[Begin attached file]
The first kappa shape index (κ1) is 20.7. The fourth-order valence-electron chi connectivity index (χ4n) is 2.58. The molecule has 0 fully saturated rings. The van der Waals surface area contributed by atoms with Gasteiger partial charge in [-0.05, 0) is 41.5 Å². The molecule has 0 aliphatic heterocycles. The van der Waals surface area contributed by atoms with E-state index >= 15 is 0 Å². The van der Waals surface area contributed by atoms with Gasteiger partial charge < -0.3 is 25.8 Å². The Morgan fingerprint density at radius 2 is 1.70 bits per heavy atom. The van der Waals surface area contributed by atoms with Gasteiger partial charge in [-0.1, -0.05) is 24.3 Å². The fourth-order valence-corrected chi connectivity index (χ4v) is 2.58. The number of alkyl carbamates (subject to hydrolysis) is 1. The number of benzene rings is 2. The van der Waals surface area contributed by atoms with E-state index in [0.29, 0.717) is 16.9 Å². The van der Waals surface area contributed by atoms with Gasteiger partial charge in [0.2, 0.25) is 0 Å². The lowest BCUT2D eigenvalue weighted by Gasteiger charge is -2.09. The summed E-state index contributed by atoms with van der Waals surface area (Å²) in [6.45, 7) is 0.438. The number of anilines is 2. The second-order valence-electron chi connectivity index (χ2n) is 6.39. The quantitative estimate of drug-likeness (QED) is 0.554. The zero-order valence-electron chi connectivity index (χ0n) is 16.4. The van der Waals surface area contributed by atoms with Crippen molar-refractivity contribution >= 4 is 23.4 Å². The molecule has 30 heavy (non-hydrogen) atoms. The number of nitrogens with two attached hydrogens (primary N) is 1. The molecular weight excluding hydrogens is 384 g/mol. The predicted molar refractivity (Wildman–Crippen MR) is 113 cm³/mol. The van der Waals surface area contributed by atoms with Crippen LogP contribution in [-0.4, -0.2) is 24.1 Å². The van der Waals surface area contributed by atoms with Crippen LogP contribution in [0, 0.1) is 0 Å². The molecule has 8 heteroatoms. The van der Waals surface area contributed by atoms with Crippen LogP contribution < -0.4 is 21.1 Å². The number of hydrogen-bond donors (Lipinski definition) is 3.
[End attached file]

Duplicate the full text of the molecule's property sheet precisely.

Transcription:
The first kappa shape index (κ1) is 20.7. The fourth-order valence-electron chi connectivity index (χ4n) is 2.58. The molecule has 0 fully saturated rings. The van der Waals surface area contributed by atoms with Gasteiger partial charge in [-0.05, 0) is 41.5 Å². The molecule has 0 aliphatic heterocycles. The van der Waals surface area contributed by atoms with E-state index >= 15 is 0 Å². The van der Waals surface area contributed by atoms with Gasteiger partial charge < -0.3 is 25.8 Å². The Morgan fingerprint density at radius 2 is 1.70 bits per heavy atom. The van der Waals surface area contributed by atoms with Gasteiger partial charge in [-0.1, -0.05) is 24.3 Å². The fourth-order valence-corrected chi connectivity index (χ4v) is 2.58. The number of alkyl carbamates (subject to hydrolysis) is 1. The number of benzene rings is 2. The van der Waals surface area contributed by atoms with E-state index in [0.29, 0.717) is 16.9 Å². The van der Waals surface area contributed by atoms with Gasteiger partial charge in [0.2, 0.25) is 0 Å². The lowest BCUT2D eigenvalue weighted by Gasteiger charge is -2.09. The summed E-state index contributed by atoms with van der Waals surface area (Å²) in [6.45, 7) is 0.438. The number of anilines is 2. The second-order valence-electron chi connectivity index (χ2n) is 6.39. The quantitative estimate of drug-likeness (QED) is 0.554. The zero-order valence-electron chi connectivity index (χ0n) is 16.4. The van der Waals surface area contributed by atoms with Crippen molar-refractivity contribution >= 4 is 23.4 Å². The molecule has 30 heavy (non-hydrogen) atoms. The number of nitrogens with two attached hydrogens (primary N) is 1. The molecular weight excluding hydrogens is 384 g/mol. The predicted molar refractivity (Wildman–Crippen MR) is 113 cm³/mol. The van der Waals surface area contributed by atoms with Crippen LogP contribution in [-0.4, -0.2) is 24.1 Å². The van der Waals surface area contributed by atoms with Crippen LogP contribution in [0, 0.1) is 0 Å². The molecule has 8 heteroatoms. The van der Waals surface area contributed by atoms with Crippen LogP contribution < -0.4 is 21.1 Å². The number of hydrogen-bond donors (Lipinski definition) is 3.